In the 1970s and early 80s, before his present incarnation as a documentary filmmaker, German director Werner Herzog created a body of work in fiction film that established him, in my opinion, as one of the great cinematic visionaries of our time. The first of his movies I ever saw, which affected me profoundly and remains my favorite Herzog film, was The Enigma of Kaspar Hauser, released in 1974. It’s based on a famous true story that has inspired lots of books, plays, poems, television shows, and at least two other films.
In 1828, a youth appears in the streets of Nuremberg, carrying a strange note. Outside of a few words that he has learned by rote, the young man cannot speak. Evidence from the note indicates that he’s been kept in a cellar all of his life by an unknown person and that his name is Kaspar Hauser. He has now been released for some reason, and attracts a lot of attention from the townsfolk, but what can people do for this feral human? City officials decide to put him in a local circus freak show, where he languishes until a professor takes an interest, and gradually starts to teach Kaspar how to speak and read German, and eventually succeeds in socializing him to a remarkable degree. Yet there is always something in Kaspar Hauser that seems inaccessible to the civilized word, and resistant to the conventional beliefs and practices of society.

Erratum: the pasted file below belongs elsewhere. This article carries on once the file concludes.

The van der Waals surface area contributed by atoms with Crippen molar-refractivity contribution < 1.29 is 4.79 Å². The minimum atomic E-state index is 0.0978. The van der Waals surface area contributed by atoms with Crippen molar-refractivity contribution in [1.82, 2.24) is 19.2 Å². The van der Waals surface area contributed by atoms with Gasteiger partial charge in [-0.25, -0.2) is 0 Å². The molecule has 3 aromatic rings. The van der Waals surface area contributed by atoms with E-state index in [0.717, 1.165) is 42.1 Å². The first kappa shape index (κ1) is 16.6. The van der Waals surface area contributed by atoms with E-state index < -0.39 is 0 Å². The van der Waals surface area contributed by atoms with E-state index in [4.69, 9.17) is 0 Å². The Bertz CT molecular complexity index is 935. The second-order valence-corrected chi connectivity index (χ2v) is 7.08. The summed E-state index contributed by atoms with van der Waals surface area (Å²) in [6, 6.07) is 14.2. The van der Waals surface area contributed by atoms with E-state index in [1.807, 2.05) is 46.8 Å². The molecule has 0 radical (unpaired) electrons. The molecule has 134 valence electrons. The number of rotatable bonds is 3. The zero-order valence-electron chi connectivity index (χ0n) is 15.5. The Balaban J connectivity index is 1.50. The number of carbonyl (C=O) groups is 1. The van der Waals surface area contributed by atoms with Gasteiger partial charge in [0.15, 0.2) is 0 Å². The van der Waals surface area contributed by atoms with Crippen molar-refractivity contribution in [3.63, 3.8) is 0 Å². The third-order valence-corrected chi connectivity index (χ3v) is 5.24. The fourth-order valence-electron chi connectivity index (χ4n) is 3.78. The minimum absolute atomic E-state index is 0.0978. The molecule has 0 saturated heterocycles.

To play Kaspar, Herzog chose Bruno S, a street musician that he had met by chance, who was schizophrenic and a victim of prolonged abuse from his family and various institutions. It was a brilliant and uncanny choice—Bruno embodies the raw and untutored openness of Kaspar Hauser with a vulnerability and intensity that is hard to imagine a professional actor being able to pull off. Three years later, Herzog had him play the lead in Stroszek, another great film.
Although the idea is similar to Francois Truffaut’s The Wild Child from 1970, Herzog by contrast is utterly ambivalent about the civilizing process that his hero is put through. Kaspar is an eager learner of knowledge on natural subjects, and even abstract thinking such as philosophy, but in attempting to learn the conventions of 19th century society, it’s society that comes off looking bad, not him. And this is definitely part of Herzog’s intent—we observe the rigidity of social norms, the prejudices of class, and the complacent hypocrisy of business from Kaspar’s wondering perspective, and the result is amusing but often quite sad as well.
And the film goes much deeper than just social critique. Herzog’s brilliant use of silence and stillness evokes the mystery of the soul in nature before it is corrupted by human desire and duplicity. The movie’s title in English is usually either The Enigma, or The Mystery of Kaspar Hauser, but the literal translation of the German title is: Every Man for Himself and God Against All. This amounts to a blistering attack on the violent contradictions of so-called civilized humanity, in which the human being as such is abandoned to the play of ruthless material forces, and to a seemingly cosmic indifference.
Strange, beautiful and disturbing, The Enigma of Kaspar Hauser is available on DVD.